Chill the pheasant breast in iced water and refrigerate until needed.

To serve the pheasant: brown the pheasant breast on the skin side in the hot pan with butter, until golden brown.

Transfer the pheasant breast to an oven tray and roast the breast for about 6-8 minutes, let the breast rest for 8 minutes once roasted.

Pheasant and Prune Sausages

  • Pheasant legs from the birds above
  • 200g sausage meat
  • 3 tbs chopped mixed herbs such as sage, parsley, rosemary, chives and chervil
  • Salt and freshly cracked black pepper
  • 150g chopped prunes, soaked in 2 tbs Armagnac
  • 4 rashers of smoked streaky bacon
  • Freshly grated nutmeg
  • A squeeze of lemon juice

Preheat the water bath to 83°C.

Place the prepared legs in a vacuum pouch with two tablespoons of rapeseed oil, garlic and thyme, lightly season the legs. Seal the bag and cook the pheasant legs for 12 hours.

Once cooked, flake the meat and mix 200g of flaked pheasant meat with the sausage meat, season to taste add nutmeg and stir in the chopped herbs and prunes.

Shape into 30g sausage shaped balls and wrap each sausage in a rasher of the smoked streaky bacon.

Cook them in a pre-heated oven at 200°C for 12 – 15 minutes, until golden and cooked all the way through.

Herbed Pearl Barley

  • 300g cooked pearl barley
  • Salt and freshly cracked black pepper
  • 1tbs rapeseed oil
  • 1tbs shallot confit
  • 1tbs mixed chopped chives, chervil and rosemary

Cook the pearl barley in salted boiling water with a few aromatics such as carrots, celery, thyme, garlic and leeks, once cooked drain and refresh.

To reheat warm the pearl barley through in a pan with the shallot confit and rapeseed oil, season to taste and stir the herbs through just before serving.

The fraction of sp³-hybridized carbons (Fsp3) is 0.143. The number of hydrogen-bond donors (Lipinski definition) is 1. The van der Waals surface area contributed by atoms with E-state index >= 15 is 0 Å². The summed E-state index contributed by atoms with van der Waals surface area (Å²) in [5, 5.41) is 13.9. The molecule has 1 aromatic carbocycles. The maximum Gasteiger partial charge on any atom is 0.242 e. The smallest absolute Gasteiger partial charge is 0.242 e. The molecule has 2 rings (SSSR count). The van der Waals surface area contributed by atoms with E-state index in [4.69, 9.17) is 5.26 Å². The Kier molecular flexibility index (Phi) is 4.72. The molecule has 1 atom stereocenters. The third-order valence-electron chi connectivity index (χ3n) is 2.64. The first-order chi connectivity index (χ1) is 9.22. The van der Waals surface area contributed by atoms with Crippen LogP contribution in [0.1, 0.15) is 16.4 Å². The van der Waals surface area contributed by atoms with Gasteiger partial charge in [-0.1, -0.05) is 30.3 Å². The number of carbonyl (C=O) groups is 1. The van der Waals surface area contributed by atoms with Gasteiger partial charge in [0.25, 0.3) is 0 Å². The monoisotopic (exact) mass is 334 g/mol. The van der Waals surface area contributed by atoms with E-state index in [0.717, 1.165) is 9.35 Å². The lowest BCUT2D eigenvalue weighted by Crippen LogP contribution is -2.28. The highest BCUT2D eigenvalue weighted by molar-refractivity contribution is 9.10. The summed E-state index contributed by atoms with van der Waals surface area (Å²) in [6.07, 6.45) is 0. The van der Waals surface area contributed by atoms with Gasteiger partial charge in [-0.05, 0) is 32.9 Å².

Pink Fir Fondant

  • 16 pink fir potatoes
  • 1 block of unsalted butter
  • Salt and freshly cracked black pepper
  • Water

Scrub the pink fir potatoes and dry.

Heat a non-stick frying pan with a bit of the butter, brown the potatoes all over, and season lightly. Once the potatoes are golden add the remainder of the butter with a dash of water, place a cartouche on top and transfer the potatoes to a preheated oven at 180°C. Cook them for about 15 - 20 minutes (the time depends on the size of the potatoes) until tender.

Celeriac Cream

  • 300g celeriac
  • 20g unsalted butter
  • Salt and freshly cracked black pepper
  • 50ml double cream

Peel and finely slice the celeriac, place it in a vacuum bag, add the butter and seasoning. Seal on hard vacuum.

Bring the water to boil in a large saucepan and place the vacuum bag in the water, reduce the heat to a gentle simmer and leave to simmer for 40 minutes.

Puree the celeriac in a blender until very smooth, add the cream, and if it’s still too thick then add more cream.

Taste and adjust the seasoning if need.

To Serve

Spoon the celeriac cream onto warm plates; place the drained fondant potatoes in position along with the cooked pheasant sausage. Spoon the warm pearl barley onto the plate and place the sliced pheasant breast on top. Serve with blanched purple sprouting broccoli and a drizzle of pheasant Madeira sauce. Serve immediately.

Serves 4

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11 Comments to “Slow-Cooked Pheasant, Pink Fir Fondant Potatoes and Celeriac Cream”

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  1. Jamie says:

    Made this for 8 on Saturday – extremely well received and the precision of the sous vide is a revalation